“We directly source from the farmers, so they get the maximum earnings from their produce as compared to having third parties involved,” Myrel told Rappler. The future of Sadiwa “Our current products are from nearby regions. But for long term plans, we’re thinking of permanently bridging the farmers (shortening the food supply chain) to their respective markets for them to be able to earn the maximum profit. This way, farmers can generate more income with less risks and uncertainties,” Myrel told Rappler. From starting off with their Benguet harvest of sweet charlies (which were nearing off-peak season then), Sadiwa had to adjust and already think ahead – what were other farmers offering? This pushed Sadiwa to contact even more partner farmers from different areas in the Cordillera region.

ORDERS. Photo courtesy of Sadiwa

“Forward-looking, we want to be able to extend our help to other communities and expand beyond the Cordillera region,” Dell said. How? With technology. Sadiwa plans to introduce more “techie ways” of communicating, transacting, and selling to their partner farmers, in order to always keep them in the loop. The same goes for customers in Metro Manila – Sadiwa believes that customers have the right to know how impactful their purchases are to the farming communities.

PERSONAL LETTERS. Photo courtesy of Sadiwa

“The farmers also also get feedback from the deliveries of their products, so they get to have a sense of pride and ownership of the good they are contributing to society. We want to bring the producers closer to the consumers, so that we can establish a more intimate connection that will hopefully hone a more sincere and deeper appreciation for our agricultural sector,” Maxine said. A ‘berry good’ initiative: Why Sadiwa? Sadiwa also wants to highlight how crucial their livelihood is – not just for them, but for us. “The food on our table originally comes from them and yet the agricultural sector can be the most forgotten part of the society. We want the consumers to also somehow see and realize their worth,” Myrell said. “It is even frowned upon by the younger generations because they don’t see a bright future in it, so we want the Metro Manila people to think otherwise. If they want to think of taking up an agricultural course, they can and they should. Pati ‘yung anak ng farmers mismo, mas gusto pa lumuwas sa Manila than to continue what their parents have started. We want to lift the agricultural sector,” she added.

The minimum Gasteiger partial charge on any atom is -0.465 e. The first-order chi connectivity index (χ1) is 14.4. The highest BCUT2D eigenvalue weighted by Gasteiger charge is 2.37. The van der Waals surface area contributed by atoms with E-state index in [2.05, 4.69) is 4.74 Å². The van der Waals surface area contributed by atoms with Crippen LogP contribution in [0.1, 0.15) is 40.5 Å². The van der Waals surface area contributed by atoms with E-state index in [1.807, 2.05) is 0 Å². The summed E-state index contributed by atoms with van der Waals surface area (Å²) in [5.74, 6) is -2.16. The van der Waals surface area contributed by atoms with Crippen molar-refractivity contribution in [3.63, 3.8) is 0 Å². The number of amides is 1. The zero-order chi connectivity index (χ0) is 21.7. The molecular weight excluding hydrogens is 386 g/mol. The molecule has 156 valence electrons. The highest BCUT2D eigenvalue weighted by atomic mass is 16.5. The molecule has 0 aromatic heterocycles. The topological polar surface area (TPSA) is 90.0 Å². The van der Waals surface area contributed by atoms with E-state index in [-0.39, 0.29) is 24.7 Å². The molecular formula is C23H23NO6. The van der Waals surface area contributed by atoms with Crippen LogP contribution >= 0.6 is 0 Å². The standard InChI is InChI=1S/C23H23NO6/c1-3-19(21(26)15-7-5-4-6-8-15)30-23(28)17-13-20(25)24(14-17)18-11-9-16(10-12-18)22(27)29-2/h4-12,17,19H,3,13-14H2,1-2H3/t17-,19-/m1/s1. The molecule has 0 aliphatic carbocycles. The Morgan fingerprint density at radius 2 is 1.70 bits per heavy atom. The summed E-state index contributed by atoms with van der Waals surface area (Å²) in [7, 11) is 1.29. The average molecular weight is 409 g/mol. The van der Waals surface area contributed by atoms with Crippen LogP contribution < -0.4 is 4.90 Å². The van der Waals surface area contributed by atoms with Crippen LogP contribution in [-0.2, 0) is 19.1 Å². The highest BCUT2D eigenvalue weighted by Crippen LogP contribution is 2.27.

HOMEMADE PRODUCTS. Photo courtesy of Sadiwa

Sadiwa believes that the more you understand something, the more you appreciate it for what it is – and that’s exactly what happened for them as they pursued Sadiwa’s path: learning how to care for the produce, understanding the hard work that goes into every harvest, and delving deep into the lives of those who make sure we have food on our tables every single day. “We want more people to see this in the same light as we do, and hopefully extend their helping hand in strengthening this initiative further for our farmers,” Nikeia said. “We just hope that a lot of people still continue to believe our advocacy for our local farmers because we won’t be able to get this much support and love without them,” Maxine said. – To know more about Sadiwa and to place your orders, you can visit Sadiwa’s Facebook page. 

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Steph Arnaldo

If she’s not writing about food, she’s probably thinking about it. From advertising copywriter to freelance feature writer, Steph Arnaldo finally turned her part-time passion into a full-time career. She’s written about food, lifestyle, and wellness for Rappler since 2018.